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|Title:||HCHs in solid matter from the River Elbe, its tributaries and the North Sea|
|Authors:||MARIANI Giulio; SKEJO Helle; MUELLER Anne; STACHEL B; UMLAUF Gunther|
|Citation:||Organohlogen Compounds vol. 73 p. 1884-1887|
|Publisher:||International Advisory Board of the International Symposium on Halogenated Persistent Organic Pollutants (POPs)|
|Type:||Articles in periodicals and books|
|Abstract:||The River Elbe (Czech: Labe ) is one of the major rivers of Central Europe. It originates in the Krkonoše Mountains of northwestern Czech Republic before traversing Bohemia (Czech Republic), then Germany and flowing into the North Sea at Cuxhaven, 110 km northwest of Hamburg. Its total length is 1,094 km. The Elbe’s major tributaries are the Vltava (German: Moldau), Saale, Havel, Mulde, SchwarzeElster, and Ohre rivers. The Elbe River basin, comprising the Elbe and its tributaries, has a catchment area of 148,268 km2, the fourth largest in Europe. The basin spans four countries, with its largest parts in Germany (65.5%) and the Czech Republic (33.7%). Much smaller parts lie in Austria (0.6%) and Poland (0.2%). The basin is inhabited by 24.5 million people (1). Organochlorine pesticides are man-made organics chemicals. Hexachlorocyclohexanes (HCHs) have been extensively used and are therefore found widely distributed in the environment. HCHs are listed under the Stockholm Convention on POPs (persistent organic compound) and are included into the priority list of Water Frame Directive. Here we show the results of HCHs in solids matter of 35 different sites along the River Elbe, selected tributaries, and the North Sea|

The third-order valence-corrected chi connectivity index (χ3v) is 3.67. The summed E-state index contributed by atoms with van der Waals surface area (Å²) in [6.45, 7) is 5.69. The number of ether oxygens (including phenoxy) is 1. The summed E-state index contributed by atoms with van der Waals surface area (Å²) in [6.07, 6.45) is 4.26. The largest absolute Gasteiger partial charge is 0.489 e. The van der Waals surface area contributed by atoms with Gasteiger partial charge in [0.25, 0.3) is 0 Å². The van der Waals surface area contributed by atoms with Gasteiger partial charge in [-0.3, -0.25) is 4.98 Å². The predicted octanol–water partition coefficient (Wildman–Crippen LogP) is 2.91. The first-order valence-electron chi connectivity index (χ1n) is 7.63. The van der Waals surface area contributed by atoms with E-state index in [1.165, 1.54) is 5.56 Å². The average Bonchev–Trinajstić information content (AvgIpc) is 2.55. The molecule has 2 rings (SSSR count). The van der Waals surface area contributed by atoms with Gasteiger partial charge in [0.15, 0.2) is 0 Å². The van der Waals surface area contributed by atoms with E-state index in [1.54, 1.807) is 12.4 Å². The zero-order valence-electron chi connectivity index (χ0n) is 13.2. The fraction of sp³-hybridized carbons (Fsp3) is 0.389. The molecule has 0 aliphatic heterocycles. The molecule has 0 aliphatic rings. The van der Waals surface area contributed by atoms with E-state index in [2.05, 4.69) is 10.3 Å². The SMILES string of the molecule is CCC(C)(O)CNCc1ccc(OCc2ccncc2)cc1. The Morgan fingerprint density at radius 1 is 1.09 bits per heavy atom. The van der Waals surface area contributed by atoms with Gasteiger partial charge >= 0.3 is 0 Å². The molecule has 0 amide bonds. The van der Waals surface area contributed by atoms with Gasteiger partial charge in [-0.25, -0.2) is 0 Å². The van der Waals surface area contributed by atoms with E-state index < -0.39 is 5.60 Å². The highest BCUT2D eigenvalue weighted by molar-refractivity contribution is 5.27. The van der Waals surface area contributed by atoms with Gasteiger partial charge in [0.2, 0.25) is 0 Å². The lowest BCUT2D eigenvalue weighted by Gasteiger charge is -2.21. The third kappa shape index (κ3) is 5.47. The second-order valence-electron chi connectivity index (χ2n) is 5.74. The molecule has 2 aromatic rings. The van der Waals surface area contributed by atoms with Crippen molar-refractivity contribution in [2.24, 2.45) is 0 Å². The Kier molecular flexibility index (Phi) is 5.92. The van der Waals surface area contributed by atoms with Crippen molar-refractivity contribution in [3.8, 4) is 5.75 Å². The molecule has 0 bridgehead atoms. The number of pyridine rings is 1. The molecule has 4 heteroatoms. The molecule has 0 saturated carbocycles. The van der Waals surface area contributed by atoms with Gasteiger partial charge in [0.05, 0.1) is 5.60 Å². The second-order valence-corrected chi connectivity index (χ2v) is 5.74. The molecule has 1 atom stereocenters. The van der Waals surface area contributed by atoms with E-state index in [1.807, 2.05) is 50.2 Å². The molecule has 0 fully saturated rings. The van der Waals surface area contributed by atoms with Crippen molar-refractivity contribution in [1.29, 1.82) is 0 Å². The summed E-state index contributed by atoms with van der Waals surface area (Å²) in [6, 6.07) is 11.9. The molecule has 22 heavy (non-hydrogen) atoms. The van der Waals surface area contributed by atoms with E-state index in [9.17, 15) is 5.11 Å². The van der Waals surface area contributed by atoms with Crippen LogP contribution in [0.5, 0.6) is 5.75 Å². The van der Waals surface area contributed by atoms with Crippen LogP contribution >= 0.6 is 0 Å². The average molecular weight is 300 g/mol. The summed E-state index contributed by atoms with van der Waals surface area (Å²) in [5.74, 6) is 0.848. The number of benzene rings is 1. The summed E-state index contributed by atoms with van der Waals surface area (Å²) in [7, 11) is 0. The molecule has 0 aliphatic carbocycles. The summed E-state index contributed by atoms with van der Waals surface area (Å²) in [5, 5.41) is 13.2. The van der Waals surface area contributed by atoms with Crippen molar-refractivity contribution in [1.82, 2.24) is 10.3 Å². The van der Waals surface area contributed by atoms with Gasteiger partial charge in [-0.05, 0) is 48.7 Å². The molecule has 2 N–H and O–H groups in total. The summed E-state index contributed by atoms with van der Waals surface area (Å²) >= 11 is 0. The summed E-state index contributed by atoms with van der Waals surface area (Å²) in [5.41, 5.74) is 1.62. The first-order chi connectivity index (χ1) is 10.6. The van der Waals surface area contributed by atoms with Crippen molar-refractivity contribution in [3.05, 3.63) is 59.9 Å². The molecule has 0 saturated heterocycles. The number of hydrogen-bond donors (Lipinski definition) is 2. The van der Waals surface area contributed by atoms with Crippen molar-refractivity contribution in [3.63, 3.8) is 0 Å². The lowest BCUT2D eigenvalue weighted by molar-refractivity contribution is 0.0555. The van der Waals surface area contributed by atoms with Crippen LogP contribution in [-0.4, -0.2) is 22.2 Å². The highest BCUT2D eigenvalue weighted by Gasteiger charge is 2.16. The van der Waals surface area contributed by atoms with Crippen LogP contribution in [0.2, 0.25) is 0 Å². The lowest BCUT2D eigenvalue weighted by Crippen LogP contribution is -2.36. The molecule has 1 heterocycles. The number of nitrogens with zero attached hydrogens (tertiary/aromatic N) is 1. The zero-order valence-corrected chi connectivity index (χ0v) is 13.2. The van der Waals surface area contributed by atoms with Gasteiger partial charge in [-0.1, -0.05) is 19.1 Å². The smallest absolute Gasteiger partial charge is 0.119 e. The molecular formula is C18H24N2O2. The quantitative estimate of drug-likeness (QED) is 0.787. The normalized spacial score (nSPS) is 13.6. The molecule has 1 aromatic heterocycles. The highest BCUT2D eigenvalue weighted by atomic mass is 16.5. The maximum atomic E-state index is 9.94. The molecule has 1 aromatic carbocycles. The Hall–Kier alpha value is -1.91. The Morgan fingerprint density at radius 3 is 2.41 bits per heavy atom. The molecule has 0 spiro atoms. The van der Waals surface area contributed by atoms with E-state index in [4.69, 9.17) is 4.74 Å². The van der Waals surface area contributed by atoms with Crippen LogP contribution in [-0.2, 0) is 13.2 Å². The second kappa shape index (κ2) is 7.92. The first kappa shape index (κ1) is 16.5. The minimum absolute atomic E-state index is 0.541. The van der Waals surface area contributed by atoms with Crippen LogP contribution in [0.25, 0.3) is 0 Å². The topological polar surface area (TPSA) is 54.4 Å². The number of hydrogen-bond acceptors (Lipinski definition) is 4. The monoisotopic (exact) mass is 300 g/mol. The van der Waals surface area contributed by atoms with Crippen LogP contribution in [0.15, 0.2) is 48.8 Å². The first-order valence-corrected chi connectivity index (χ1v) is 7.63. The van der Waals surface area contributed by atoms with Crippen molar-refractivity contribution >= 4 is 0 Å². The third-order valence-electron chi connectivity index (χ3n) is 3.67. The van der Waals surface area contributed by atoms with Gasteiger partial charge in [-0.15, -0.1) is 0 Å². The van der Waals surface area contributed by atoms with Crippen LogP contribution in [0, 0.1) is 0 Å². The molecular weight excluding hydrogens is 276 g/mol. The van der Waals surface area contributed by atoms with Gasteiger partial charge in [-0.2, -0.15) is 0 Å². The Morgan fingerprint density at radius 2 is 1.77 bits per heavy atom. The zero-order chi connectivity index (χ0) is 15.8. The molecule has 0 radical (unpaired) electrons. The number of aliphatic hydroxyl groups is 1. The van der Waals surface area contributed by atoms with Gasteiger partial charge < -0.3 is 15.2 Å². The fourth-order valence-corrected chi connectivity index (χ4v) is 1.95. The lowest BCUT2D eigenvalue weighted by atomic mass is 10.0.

|JRC Institute:||Institute for Environment and Sustainability|
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